Professor István Pócsi delivered the so-called Pontecorvo Lecture in Innsbruck, which was the closing presentation of Asperfest19 (International Aspergillus Meeting). The lecture has been named after Guido Pontecorvo, a world-famous geneticist of Italian descent, who made a lasting contribution to describing the structure and organization of genes through his research and used the mold Aspergillus nidulans as a model organism for his studies. A Pontecorvo lecturer is traditionally chosen by prominent international representatives of the relevant field (Aspergillus Genomes Research Policy Committee). This occasion is also an acknowledgement of his or her life’s work and achievements.
“I was deeply honored to give this talk. This means a significant formal acknowledgment of my work so far, but it is also an inspiration: it prompts and encourages me to perform new tasks and set new goals. At the University of Debrecen, we have been committed to researching fungal stress biology and transcriptomics for more than two decades and we have managed to achieve significant results in this field. We have not only established a significant international network of relations but we also work in cooperation with a huge number of experts from abroad. In this process, collaboration, constant knowledge sharing and coordinated research are essential for successful work,” said István Pócsi, who is the Head of the Department of Molecular Biotechnology and Microbiology of the University of Debrecen, to hirek.unideb.hu.
The professor added that the primary focus of study in his research group was on stress adaptation and the stress response system in molds.
“For living creatures, stress is part and parcel of everyday life. This is not necessarily negative, since the reactions to stressful situations and the ways of successful adaptation to them lead to new developments. The environment is also changing very fast for microbes, to which they also need to adapt. What we are studying is how this happens for molds. The aim of our research is to understand and explore this process more profoundly in order to be able to influence it,” said István Pócsi.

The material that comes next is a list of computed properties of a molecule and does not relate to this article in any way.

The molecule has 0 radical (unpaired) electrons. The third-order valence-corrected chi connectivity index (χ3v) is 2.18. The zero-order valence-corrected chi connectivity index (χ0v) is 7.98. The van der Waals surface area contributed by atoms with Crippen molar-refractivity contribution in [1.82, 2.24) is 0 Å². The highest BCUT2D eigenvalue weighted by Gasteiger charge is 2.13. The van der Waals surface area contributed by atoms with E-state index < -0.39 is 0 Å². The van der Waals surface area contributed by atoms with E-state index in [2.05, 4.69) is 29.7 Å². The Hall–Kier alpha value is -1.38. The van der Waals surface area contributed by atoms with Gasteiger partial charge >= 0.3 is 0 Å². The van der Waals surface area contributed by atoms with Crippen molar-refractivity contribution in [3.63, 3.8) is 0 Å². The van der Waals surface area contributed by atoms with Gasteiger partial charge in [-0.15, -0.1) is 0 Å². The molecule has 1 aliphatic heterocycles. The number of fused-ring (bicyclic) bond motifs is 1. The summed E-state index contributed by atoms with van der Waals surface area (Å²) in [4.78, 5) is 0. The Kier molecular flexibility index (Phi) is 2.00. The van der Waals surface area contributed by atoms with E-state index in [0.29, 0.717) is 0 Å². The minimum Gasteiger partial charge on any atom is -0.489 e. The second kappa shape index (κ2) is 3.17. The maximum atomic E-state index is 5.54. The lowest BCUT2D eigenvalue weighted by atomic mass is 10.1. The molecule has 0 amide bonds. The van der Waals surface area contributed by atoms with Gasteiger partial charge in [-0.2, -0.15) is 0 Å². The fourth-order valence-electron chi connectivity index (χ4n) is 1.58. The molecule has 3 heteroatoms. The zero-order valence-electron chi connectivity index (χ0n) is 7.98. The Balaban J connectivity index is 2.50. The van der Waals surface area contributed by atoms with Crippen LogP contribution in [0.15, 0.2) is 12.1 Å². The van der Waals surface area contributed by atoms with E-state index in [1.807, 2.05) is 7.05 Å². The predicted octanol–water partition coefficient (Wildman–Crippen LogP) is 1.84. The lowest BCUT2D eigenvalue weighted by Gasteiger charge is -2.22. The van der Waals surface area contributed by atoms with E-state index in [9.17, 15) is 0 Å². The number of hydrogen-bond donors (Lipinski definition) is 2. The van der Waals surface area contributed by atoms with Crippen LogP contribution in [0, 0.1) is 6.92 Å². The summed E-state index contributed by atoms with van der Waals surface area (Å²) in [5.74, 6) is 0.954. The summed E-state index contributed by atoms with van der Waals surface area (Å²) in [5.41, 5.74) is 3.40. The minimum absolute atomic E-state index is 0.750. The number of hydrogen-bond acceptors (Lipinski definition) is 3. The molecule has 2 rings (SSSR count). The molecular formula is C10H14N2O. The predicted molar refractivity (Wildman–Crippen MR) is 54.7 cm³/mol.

These research projects can also be essential industrial perspectives from the aspect of the development of pharmaceuticals. While in the case of industrial organisms, the objective is to increase stress tolerance, in the case of drug development, the aim is to decrease stress tolerance, for example, in the case of molds that cause sickness in people.
“Research projects may take two separate directions, depending on whether we want to strengthen or weaken the stress response of fungi. During the course of our studies, we have found several genes that can indeed strengthen the stress tolerance of fungi, which may have industrial significance in the long run. As regards efforts to reduce stress tolerance, they may even lead to the discovery of new drug attack points,” said the professor of the University of Debrecen.
It was on the basis of the results achieved so far that the Mushroom Stress Biology Research Group of ELKH-DE was established with the support of Eötvös Loránd Research Network. The research group examines the elements of the stress response system from the aspect of what attack points would be possible in the future for the development of antifungal drugs. Among other things, the researchers of the University of Debrecen have come up with a range of significant results in the field of exploring transcription factors that coordinate the stress response system and in understanding the cell death processes of fungi. At the Innsbruck international conference, István Pócsi gave a presentation titled “Omics-Based Aspergillus Stress Biology” on the findings of the studies conducted in Debrecen for more than twenty years, in addition to summarizing the current and future fungal stress biology research projects.
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